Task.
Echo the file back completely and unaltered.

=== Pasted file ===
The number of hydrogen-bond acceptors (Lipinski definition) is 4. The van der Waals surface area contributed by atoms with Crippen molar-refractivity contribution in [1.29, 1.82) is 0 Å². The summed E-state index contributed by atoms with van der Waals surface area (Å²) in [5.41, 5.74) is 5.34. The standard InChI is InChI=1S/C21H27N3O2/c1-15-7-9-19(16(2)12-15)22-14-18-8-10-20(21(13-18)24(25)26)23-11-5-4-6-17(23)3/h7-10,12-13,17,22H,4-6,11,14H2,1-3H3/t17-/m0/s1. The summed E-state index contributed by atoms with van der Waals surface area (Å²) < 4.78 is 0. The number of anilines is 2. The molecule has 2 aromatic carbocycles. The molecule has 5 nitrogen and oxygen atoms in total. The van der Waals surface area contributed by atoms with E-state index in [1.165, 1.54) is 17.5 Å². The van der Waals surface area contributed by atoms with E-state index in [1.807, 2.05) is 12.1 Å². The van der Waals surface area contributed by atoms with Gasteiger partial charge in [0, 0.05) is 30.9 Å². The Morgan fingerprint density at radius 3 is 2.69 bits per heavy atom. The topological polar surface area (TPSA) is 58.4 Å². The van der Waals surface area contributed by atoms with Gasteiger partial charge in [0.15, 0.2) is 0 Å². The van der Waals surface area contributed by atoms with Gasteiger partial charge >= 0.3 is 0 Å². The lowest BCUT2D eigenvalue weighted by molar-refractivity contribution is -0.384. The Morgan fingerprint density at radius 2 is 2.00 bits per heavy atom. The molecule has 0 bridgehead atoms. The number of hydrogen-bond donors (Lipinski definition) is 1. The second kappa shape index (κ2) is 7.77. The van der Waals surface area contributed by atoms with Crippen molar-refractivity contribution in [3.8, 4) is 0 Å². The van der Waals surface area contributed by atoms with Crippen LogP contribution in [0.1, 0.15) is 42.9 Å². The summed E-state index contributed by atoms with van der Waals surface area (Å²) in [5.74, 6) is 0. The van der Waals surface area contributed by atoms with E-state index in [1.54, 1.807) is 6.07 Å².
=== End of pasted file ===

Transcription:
The number of hydrogen-bond acceptors (Lipinski definition) is 4. The van der Waals surface area contributed by atoms with Crippen molar-refractivity contribution in [1.29, 1.82) is 0 Å². The summed E-state index contributed by atoms with van der Waals surface area (Å²) in [5.41, 5.74) is 5.34. The standard InChI is InChI=1S/C21H27N3O2/c1-15-7-9-19(16(2)12-15)22-14-18-8-10-20(21(13-18)24(25)26)23-11-5-4-6-17(23)3/h7-10,12-13,17,22H,4-6,11,14H2,1-3H3/t17-/m0/s1. The summed E-state index contributed by atoms with van der Waals surface area (Å²) < 4.78 is 0. The number of anilines is 2. The molecule has 2 aromatic carbocycles. The molecule has 5 nitrogen and oxygen atoms in total. The van der Waals surface area contributed by atoms with E-state index in [1.165, 1.54) is 17.5 Å². The van der Waals surface area contributed by atoms with E-state index in [1.807, 2.05) is 12.1 Å². The van der Waals surface area contributed by atoms with Gasteiger partial charge in [0, 0.05) is 30.9 Å². The Morgan fingerprint density at radius 3 is 2.69 bits per heavy atom. The topological polar surface area (TPSA) is 58.4 Å². The van der Waals surface area contributed by atoms with Gasteiger partial charge in [0.15, 0.2) is 0 Å². The van der Waals surface area contributed by atoms with Gasteiger partial charge >= 0.3 is 0 Å². The lowest BCUT2D eigenvalue weighted by molar-refractivity contribution is -0.384. The Morgan fingerprint density at radius 2 is 2.00 bits per heavy atom. The molecule has 0 bridgehead atoms. The number of hydrogen-bond donors (Lipinski definition) is 1. The second kappa shape index (κ2) is 7.77. The van der Waals surface area contributed by atoms with Crippen molar-refractivity contribution in [3.8, 4) is 0 Å². The van der Waals surface area contributed by atoms with Crippen LogP contribution in [0.1, 0.15) is 42.9 Å². The summed E-state index contributed by atoms with van der Waals surface area (Å²) in [5.74, 6) is 0. The van der Waals surface area contributed by atoms with E-state index in [1.54, 1.807) is 6.07 Å².